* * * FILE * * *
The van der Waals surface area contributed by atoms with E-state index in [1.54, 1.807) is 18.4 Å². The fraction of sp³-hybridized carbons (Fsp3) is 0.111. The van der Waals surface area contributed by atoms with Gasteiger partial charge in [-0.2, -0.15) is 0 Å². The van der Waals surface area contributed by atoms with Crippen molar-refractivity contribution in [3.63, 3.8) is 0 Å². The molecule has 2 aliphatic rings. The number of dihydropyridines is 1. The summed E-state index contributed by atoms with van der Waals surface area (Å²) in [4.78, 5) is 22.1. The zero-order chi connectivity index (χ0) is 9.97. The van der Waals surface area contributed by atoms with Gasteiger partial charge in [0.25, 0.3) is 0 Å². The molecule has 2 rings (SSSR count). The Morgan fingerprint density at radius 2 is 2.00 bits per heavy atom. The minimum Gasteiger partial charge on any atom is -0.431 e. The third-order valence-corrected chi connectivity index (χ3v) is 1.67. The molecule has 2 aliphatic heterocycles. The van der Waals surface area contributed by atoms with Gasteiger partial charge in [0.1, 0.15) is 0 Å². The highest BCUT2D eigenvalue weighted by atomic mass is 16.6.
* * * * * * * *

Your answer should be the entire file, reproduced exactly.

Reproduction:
The van der Waals surface area contributed by atoms with E-state index in [1.54, 1.807) is 18.4 Å². The fraction of sp³-hybridized carbons (Fsp3) is 0.111. The van der Waals surface area contributed by atoms with Gasteiger partial charge in [-0.2, -0.15) is 0 Å². The van der Waals surface area contributed by atoms with Crippen molar-refractivity contribution in [3.63, 3.8) is 0 Å². The molecule has 2 aliphatic rings. The number of dihydropyridines is 1. The summed E-state index contributed by atoms with van der Waals surface area (Å²) in [4.78, 5) is 22.1. The zero-order chi connectivity index (χ0) is 9.97. The van der Waals surface area contributed by atoms with Gasteiger partial charge in [0.25, 0.3) is 0 Å². The molecule has 2 rings (SSSR count). The Morgan fingerprint density at radius 2 is 2.00 bits per heavy atom. The minimum Gasteiger partial charge on any atom is -0.431 e. The third-order valence-corrected chi connectivity index (χ3v) is 1.67. The molecule has 2 aliphatic heterocycles. The van der Waals surface area contributed by atoms with Gasteiger partial charge in [0.1, 0.15) is 0 Å². The highest BCUT2D eigenvalue weighted by atomic mass is 16.6.